As a skilled immigrant, I had choices of other countries, and I chose Britain because of cultural familiarity. However, the inconsistency and insensitivity of the government to the issue of immigration, the tendency to paint all immigrants with the same brush and this 'stealing jobs' argument are simply annoying. I am familiar with other skilled migrants who will go through a longer waiting period to go to Australia or Canada, which presents a more humane approach to immigration. The national statistics already indicate that many of the East European migrants who came to Britain after 2004 have already gone back. The point everyone seems to miss is that this isn't a good thing.

The great Mughal kings did not see it coming, but Gordon Brown as well do. The competitiveness and the long term well-being of Britain is under threat. One can wrangle about statistics, but step inside any NHS hospital and you know what I mean. It isn't any secret also that the great American prosperity in the 20th century coincided with the great wave of skilled migration from Europe in the wake of the great wars. [One wonders whether the decline of this great power will also coincide with the chauvinism and closed doors culture, which preceded Europe's decline]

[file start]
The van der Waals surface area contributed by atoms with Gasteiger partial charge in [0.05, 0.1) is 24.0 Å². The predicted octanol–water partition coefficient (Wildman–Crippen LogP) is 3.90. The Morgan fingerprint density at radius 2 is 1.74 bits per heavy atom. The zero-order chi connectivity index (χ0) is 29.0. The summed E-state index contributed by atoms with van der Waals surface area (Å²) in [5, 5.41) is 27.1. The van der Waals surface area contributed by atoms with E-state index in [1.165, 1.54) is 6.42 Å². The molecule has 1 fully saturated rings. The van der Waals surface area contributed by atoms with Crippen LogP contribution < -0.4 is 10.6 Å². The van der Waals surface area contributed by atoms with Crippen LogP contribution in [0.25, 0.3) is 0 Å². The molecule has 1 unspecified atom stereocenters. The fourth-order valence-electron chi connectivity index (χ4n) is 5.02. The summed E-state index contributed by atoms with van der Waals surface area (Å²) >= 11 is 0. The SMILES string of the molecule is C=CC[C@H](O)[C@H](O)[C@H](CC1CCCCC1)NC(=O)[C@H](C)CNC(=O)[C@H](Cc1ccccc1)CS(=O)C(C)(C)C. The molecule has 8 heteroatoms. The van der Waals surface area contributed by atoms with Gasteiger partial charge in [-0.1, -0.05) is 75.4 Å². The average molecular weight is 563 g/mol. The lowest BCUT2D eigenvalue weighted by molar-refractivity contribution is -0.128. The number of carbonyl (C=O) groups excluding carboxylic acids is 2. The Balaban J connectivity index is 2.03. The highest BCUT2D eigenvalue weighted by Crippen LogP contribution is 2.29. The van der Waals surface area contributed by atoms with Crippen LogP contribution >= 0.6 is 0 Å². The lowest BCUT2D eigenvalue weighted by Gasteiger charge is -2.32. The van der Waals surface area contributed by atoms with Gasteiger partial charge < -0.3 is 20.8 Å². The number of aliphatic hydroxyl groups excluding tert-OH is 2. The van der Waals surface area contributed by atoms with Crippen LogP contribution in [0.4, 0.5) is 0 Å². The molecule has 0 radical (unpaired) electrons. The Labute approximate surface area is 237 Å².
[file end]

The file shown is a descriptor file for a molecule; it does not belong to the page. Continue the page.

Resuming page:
Time Mr. Brown enlists some help and this needs to come from Talent Management experts. One suggestion: Jose Maurinho is still looking for a job.

Wednesday, May 21, 2008

My Calendar

This is a personal note. I am now back in London and shall not travel till end of June.

Wow! What a break - I say to myself. I always wanted a travelling job, but when it materialized, like many other things, it was at The Wrong Time! I quite enjoy being in different places - not the touristy bit, but the fact that I am involved in setting up real businesses in different countries is indeed exciting - but my life is in a mess right now.